2011 - Enabling the Inevitable
oceanic river diversion
versus over land diversion
An efficient option to increase food production in the world, would be to shift agriculture further south into the tropics, onto floating platforms laid onto the oceans, where they would be far out of reach of the return of the Ice Age, and be easily expandable as required.
Right now, more than a billion people are locked into chronic starvation, with an annual casualty rate probably in the range of 100 million. There is absolutely no need for that. The oceans are vast. If the entire global agriculture was put onto floating platforms, the platforms would cover less than 2% of the ocean surface.
Automated basalt processing would enable the creation of large floating platforms of the type that would be able to support agriculture. Furthermore, with such platforms being perfectly level and produced in standard modules, the maintenance of the fields could become extremely mechanized, to the point of becoming nearly automated too. The floating fields themselves, could thereby be located in areas that offer the most ideal climate conditions according to the requirements for the specific crops, ranging all the way to the tropics where the greatest precipitation occurs and also the highest CO2 concentration that is critical for every type of plant growth.
The floating agriculture, of course, would be serviced from a network of floating bridges spanning the oceans, connecting the continents, both to furnish an efficient global transportation infrastructure, but also to serve as a development infrastructure for ocean related research, ocean related industries, and of course, ocean-based farming, and so on.
It is generally assumed that the building of floating bridges across the oceans, including the wave damping infrastructures, is way out of mankind's reach of the achievable. However, this kind of perception is based on the current high cost and limited availability of materials and energy resources and the near total lack of large-scale automated production. Once these factors are pushed out of the way the intercontinental bridges become almost self-building. The speed with which they are built, then becomes a question of the size of the production infrastructures that one cares to build to accomplish the task. What seems almost impossible today, then becomes common place. For example, in the days of the Lewis and Clark expedition in 1804–1806 to search for a path to the Pacific Coast across the USA, it would have seemed inconceivable that a vast network of super highways would soon be built, and railways, across the entire continent. In comparison with that, spanning the oceans with infrastructures produced in automated production, is a relatively simple process once society's thinking is enabled that enables the realization of what lays well within its reach.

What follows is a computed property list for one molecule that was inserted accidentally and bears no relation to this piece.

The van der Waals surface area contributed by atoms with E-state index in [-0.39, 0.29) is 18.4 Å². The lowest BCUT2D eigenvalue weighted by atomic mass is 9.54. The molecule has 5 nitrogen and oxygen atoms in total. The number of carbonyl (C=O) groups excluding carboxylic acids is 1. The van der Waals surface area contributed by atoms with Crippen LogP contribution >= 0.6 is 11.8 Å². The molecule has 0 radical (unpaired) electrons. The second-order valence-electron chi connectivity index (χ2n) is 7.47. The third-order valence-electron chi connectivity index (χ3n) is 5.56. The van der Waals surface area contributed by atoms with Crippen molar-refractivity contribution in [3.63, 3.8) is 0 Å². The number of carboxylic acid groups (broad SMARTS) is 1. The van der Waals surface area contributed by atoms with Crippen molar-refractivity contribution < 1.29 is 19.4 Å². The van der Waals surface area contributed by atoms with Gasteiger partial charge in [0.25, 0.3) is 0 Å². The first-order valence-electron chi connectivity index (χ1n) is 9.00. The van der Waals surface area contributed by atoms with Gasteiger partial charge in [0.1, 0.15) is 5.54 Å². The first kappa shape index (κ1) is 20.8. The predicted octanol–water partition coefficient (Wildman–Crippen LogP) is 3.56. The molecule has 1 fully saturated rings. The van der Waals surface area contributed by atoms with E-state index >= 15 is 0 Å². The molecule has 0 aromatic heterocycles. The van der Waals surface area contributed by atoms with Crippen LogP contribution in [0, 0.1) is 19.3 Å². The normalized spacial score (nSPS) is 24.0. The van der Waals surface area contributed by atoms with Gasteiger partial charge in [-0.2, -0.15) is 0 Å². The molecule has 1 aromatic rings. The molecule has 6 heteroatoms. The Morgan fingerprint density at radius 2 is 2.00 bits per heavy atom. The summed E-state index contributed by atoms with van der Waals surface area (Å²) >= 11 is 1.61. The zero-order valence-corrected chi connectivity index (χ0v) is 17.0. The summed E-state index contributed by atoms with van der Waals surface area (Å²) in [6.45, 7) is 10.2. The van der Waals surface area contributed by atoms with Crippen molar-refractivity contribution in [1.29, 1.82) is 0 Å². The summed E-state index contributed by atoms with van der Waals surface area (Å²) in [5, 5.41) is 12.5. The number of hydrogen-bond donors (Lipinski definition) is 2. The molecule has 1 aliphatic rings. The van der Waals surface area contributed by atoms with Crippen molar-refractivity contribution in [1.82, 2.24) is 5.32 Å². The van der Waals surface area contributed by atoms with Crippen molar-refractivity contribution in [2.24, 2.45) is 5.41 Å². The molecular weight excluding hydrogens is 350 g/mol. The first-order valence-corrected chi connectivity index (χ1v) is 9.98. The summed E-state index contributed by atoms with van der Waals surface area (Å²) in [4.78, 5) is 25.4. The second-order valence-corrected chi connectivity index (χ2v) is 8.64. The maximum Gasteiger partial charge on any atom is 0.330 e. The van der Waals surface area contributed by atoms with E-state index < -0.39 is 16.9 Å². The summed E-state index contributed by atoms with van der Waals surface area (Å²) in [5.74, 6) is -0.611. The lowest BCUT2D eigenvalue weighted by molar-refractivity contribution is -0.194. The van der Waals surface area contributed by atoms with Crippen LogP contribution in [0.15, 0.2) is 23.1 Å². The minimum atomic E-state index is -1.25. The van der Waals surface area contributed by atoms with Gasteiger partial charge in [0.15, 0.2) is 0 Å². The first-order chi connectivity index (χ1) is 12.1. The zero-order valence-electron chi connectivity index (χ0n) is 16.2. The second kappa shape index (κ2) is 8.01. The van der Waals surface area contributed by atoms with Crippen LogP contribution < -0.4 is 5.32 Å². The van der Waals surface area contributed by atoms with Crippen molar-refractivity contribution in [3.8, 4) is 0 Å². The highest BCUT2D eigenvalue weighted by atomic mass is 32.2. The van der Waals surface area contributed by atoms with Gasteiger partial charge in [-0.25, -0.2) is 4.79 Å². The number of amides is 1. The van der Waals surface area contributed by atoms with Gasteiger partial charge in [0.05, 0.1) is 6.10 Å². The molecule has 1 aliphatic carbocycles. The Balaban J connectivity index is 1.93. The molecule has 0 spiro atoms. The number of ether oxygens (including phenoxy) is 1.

This is the type of infrastructure development that the upcoming NAWAPA Administration, or whatever its name might be, will be focused on. And this now impossible seeming advance will be enabled in the near term, for several reasons. It will be enabled because it is efficient, and is an essential element of the economic development of the world. It will also be enabled, because it is required as an essential element to assure food security during the coming next Ice Age glaciation cycle, for which the transition may not be far off and may have already begun. We might not have the 100 years left of the current interglacial warm climate. Full-scale indoor agriculture with artificial lighting and controlled environments may take too long to be developed and implemented to become the main component of the global food supply in the near term, which makes the floating-agriculture option a viable alternative to secure the global food supply.
The tropical floating agriculture, as a part of a developing NAWAPA project, would most certainly save Canada in a big way as it would thereby have a presence established in the tropical waters before its own agriculture becomes disabled by the impending Ice Age climate, for which the transition may have already begun. A great chorus of prophets are crying in the Ice Age arena, some predicting that the current interglacial warm climate will last for another 10,000 years, or 1,000, or 100, or 50 years. Given the distant nature of the galactic dynamics that are not mechanistically predictable, anyone of the predicting prophets might be right, and their predictions would all accord with statistical perception that the end is near, with each prediction based on historic pattern that are themselves not precisely repetitive and are overshadowed with far too many factors entering the scene. What is predictable however, and with great certainty, is that the global agriculture will take a massive hit when the Ice Age climate begins to unfold, and that society cannot survive without food. Correspondingly massive protective preparations are therefore called for to be implemented as fast and as efficiently as possible. And this is what an itelligently desinged NAWAPA project can enable.
And why shouldn't this be done? It's not hard to do with automated manufacturing.
We would even lay floating bridges across the oceans, such as from Mexico to China, and from Florida to Africa, which then would connect the continents and serve as infrastructures for the floating agriculture. On this platform the deepest Ice Age would not touch us on this planet, which otherwise only a very few people might survive.
Both the pipelines and the floating agriculture and its infrastructure could be made of basalt in relatively easy automated industrial production.
Published by Cygni Communications Ltd. North Vancouver, BC, Canada - (C) - public domain - Rolf A. F. Witzsche